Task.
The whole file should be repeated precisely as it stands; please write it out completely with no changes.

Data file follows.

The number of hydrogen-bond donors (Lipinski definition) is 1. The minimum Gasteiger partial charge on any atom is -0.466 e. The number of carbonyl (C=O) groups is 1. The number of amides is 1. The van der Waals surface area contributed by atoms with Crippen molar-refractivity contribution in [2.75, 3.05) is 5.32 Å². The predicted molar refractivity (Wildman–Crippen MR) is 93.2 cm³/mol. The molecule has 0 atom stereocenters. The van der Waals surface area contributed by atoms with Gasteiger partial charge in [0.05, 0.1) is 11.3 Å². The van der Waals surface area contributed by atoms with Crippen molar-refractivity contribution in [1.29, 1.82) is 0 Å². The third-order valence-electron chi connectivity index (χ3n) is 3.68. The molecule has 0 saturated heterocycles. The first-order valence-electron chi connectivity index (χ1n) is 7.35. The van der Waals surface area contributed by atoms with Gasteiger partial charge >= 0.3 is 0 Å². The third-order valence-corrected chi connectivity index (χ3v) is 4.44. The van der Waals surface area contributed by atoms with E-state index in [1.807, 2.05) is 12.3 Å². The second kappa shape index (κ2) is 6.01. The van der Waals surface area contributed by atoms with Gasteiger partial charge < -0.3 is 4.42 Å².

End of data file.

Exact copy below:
The number of hydrogen-bond donors (Lipinski definition) is 1. The minimum Gasteiger partial charge on any atom is -0.466 e. The number of carbonyl (C=O) groups is 1. The number of amides is 1. The van der Waals surface area contributed by atoms with Crippen molar-refractivity contribution in [2.75, 3.05) is 5.32 Å². The predicted molar refractivity (Wildman–Crippen MR) is 93.2 cm³/mol. The molecule has 0 atom stereocenters. The van der Waals surface area contributed by atoms with Gasteiger partial charge in [0.05, 0.1) is 11.3 Å². The van der Waals surface area contributed by atoms with Crippen molar-refractivity contribution in [1.29, 1.82) is 0 Å². The third-order valence-electron chi connectivity index (χ3n) is 3.68. The molecule has 0 saturated heterocycles. The first-order valence-electron chi connectivity index (χ1n) is 7.35. The van der Waals surface area contributed by atoms with Gasteiger partial charge >= 0.3 is 0 Å². The third-order valence-corrected chi connectivity index (χ3v) is 4.44. The van der Waals surface area contributed by atoms with E-state index in [1.807, 2.05) is 12.3 Å². The second kappa shape index (κ2) is 6.01. The van der Waals surface area contributed by atoms with Gasteiger partial charge < -0.3 is 4.42 Å².